Oral glucose tolerance and insulin sensitivity are common measures, but are determined using various blood sampling methods, employed under many different experimental conditions. This study established whether measures of oral glucose tolerance and oral glucose-derived insulin sensitivity (insulin sensitivity indices; ISI) differ when calculated from venous v. arterialised blood. Critically, we also established whether any differences between sampling methods are consistent across distinct metabolic conditions (after rest v. after exercise). A total of ten healthy men completed two trials in a randomised order, each consisting of a 120-min oral glucose tolerance test (OGTT), either at rest or post-exercise. Blood was sampled simultaneously from a heated hand (arterialised) and an antecubital vein of the contralateral arm (venous). Under both conditions, glucose time-averaged AUC was greater from arterialised compared with venous plasma but importantly, this difference was larger after rest relative to after exercise (0·99 (sd 0·46) v. 0·56 (sd 0·24) mmol/l, respectively; P<0·01). OGTT-derived ISIMatsuda and ISICederholm were lower when calculated from arterialised relative to venous plasma and the arterialised–venous difference was greater after rest v. after exercise (ISIMatsuda: 1·97 (sd 0·81) v. 1·35 (sd 0·57) arbitrary units (au), respectively; ISICederholm : 14·76 (sd 7·83) v. 8·70 (sd 3·95) au, respectively; both P<0·01). Venous blood provides lower postprandial glucose concentrations and higher estimates of insulin sensitivity, compared with arterialised blood. Most importantly, these differences between blood sampling methods are not consistent after rest v. post-exercise, preventing standardised venous-to-arterialised corrections from being readily applied.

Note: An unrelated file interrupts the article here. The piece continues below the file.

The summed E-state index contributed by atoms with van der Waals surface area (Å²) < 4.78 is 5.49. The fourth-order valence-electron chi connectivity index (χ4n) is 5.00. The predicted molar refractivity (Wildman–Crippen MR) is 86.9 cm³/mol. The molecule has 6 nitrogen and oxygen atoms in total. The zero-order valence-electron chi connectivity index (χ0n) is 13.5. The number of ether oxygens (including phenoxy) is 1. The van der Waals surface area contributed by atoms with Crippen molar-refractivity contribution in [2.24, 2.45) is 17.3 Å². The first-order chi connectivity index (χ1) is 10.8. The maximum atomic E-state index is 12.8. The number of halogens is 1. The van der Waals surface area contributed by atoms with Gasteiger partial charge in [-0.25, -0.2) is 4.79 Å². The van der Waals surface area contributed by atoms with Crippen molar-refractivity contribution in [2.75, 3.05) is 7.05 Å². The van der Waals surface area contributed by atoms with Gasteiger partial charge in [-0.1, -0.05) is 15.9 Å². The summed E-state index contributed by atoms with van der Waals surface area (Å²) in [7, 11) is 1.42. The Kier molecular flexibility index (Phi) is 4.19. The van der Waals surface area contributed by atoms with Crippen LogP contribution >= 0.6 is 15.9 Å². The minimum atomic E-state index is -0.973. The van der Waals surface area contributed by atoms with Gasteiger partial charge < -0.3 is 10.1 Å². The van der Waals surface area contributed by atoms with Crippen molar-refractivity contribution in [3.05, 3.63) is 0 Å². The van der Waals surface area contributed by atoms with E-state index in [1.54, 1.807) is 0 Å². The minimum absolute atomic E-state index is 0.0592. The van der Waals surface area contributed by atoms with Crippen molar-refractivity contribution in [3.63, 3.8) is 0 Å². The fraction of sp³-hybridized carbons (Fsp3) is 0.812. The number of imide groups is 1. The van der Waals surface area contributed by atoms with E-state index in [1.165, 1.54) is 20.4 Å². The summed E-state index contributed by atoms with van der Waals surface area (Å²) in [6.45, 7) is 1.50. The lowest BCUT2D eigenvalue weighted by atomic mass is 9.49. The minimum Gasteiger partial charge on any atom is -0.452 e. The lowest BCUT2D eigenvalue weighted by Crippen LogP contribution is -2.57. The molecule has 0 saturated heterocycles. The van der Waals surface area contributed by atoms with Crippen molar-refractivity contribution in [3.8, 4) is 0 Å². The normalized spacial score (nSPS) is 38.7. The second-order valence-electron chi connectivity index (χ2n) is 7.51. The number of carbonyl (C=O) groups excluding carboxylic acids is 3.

The quality and utility of the records of oxygen-isotopic abundances, dust concentrations and anionic concentrations preserved in the ice at Siple Station (75°55′ S, 84° 15′ W) are assessed from four shallow (20 m) cores. The combination of high accumulation (0.56 m a−1 w.e.) and low mean annual temperature (—24°C) preserves the prominent seasonal variations in δ18Ο which are very spatially coherent. Sulfate concentrations vary seasonally and, in conjunction with δ18Ο, will allow accurate dating of deeper cores from Siple Station. The concentrations of insoluble dust are the lowest measured in Antarctica, making Siple Station an excellent location to examine large increases in atmospheric tubidity.
The seasonal variations and annual fluxes of the anions are examined for the last two decades (AD 1966–85) with regard to probable sources. An unusually high sulfate flux in 1976 may reflect the February 1975 eruption of Mount Ngauruhoe, New Zealand. No annual signal in nitrate concentration is confirmed and no unusually high nitrate fluxes support the suggestion of nitrate production by large solar flares. However, nitrate flux is higher for the latter half of the 1970s and early 1980s, possibly reflecting the recent loss of stratospheric ozone.